Col*Coa: City of Lights City of Angels Free Closing Night Films + 2 April 22!

Col*Coa is winding down, but you can still catch a few stellar films and see the award winners for free Monday, April 22, 2013.

Award Screenings at 6:00 pm: The evening will start with the rerun of two awarded films in the Renoir and Truffaut Theaters at the DGA. Films will be announced on Sunday April 21 on the Col*Coa website, on Facebook, Twitter and on the Col•Coa info line (310) 289 5346. Free admission on a First comes First Served basis. No RSVP needed.

You can stay and also see the Closing Night Films at 8:30 pm at the DGA. Reservations needed. Those are both North American Premieres of two very anticipated French films. The thriller Moebus by Eric Rochant will show for free as will the comedy Like Brothers by Hugo Gélin.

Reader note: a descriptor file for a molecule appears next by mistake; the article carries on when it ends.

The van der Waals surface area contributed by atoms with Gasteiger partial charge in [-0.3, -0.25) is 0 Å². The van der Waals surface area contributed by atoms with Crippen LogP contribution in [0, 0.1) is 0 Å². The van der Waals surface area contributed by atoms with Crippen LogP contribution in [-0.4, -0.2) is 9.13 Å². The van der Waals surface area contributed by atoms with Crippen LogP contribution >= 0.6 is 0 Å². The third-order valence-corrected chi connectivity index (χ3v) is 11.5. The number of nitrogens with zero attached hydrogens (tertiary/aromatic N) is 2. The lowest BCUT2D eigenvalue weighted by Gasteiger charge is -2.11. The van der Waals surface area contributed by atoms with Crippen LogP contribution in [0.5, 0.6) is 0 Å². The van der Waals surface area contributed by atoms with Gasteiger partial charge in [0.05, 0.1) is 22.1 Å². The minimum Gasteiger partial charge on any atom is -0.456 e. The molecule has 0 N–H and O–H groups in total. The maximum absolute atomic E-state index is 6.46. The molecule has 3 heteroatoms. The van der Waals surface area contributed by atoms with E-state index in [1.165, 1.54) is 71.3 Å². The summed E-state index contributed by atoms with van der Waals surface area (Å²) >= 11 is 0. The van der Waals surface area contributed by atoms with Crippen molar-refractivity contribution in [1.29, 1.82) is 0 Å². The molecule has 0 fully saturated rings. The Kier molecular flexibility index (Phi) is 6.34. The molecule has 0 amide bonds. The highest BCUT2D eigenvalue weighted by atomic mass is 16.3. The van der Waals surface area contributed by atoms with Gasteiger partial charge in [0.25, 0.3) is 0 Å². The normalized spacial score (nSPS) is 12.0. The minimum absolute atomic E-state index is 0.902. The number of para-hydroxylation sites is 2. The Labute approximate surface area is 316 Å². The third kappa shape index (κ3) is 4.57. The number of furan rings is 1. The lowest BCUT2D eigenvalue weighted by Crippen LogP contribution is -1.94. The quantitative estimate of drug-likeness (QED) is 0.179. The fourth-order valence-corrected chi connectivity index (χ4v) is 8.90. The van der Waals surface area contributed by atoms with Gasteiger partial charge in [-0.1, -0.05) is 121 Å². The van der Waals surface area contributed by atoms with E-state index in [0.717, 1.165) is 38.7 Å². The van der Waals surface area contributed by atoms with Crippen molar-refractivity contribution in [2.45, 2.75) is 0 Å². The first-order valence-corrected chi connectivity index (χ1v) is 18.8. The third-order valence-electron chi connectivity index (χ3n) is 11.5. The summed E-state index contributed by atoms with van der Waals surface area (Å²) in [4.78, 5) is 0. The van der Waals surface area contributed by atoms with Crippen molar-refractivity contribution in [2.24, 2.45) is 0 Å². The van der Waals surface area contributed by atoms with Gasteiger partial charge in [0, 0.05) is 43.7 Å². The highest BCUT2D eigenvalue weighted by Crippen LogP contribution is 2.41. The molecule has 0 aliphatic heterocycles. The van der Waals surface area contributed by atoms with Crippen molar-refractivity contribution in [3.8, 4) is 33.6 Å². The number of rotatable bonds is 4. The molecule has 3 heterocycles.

Being among the French filmmakers (and I saw way too few of the films) gave me such a surprising sense of renewal - again because of this upcoming generation. After seeing City of Lights, the short by Pascal Tessaud which preceded the classic Jacques Demy film Bay of Angels starring a platinum blond gambling-addicted Jeanne Moreau in Cannes, Nice and Monte Carlo in 1963, we spoke at length about what is called "The New Vibe". City of Lights stars a deeply quiet young man from "les banlieus", the notorious "suburbs" surrounding Paris where the international mix of young (and old) proletariat population is invisible to the rest of France except when the anger erupts into riots. This first generation has the French education but not the money or jobs and it hurts. They have picked up the cameras and with no money are creating films which express their lives in many ways like the new Latin American filmmakers or the new Eastern European filmmakers. Tessaud gave me an entire education in the hour we talked and I will share this in time. For now, aside from his wonderfuly trenchant film which played like a feature, which captured the Paris this young generation recognizes as The City of Lights - dancing, the kitchen of a very upscale restaurant, the dreary streets filled with construction, there is another example of The New Vibe, started by Rachid Djaïdani (a story in himself) the film Hold Back (Rengaine) leads the pack of the 20-some-odd new films of The New Vibe. It is produced by Anne-Dominque Toussaint (Les Films des Tournelles) whose films are too numerous to name but include my favorite The Hedgehog which I wrote about at Col*Coa two years ago, Col*Coa's current Cycling with Moliere, 2002's Respiro and many many others. Hold Back took 9 years to make and most of the team was unpaid. The New Vibe makes films without the aid of the French system of funding; it is more guerilla-style, not New Wave, not Dogma but New Vibe. Hold Back took Cannes by storm when it showed last year in Directors Fortnight and went on to New Directors/ New Films in New York. The classic story of a Catholic and a Muslim who want to marry but whose family objects, this rendition the Juliet has a brother who marches throughout Paris to alert her 39 other brothers that she wants to marry outside her cultural and religious traditions. "This fresh debut mixes fable, plucky social commentary - particularly about France's Arab community - and inventive comic setpieces" (Col*Coa)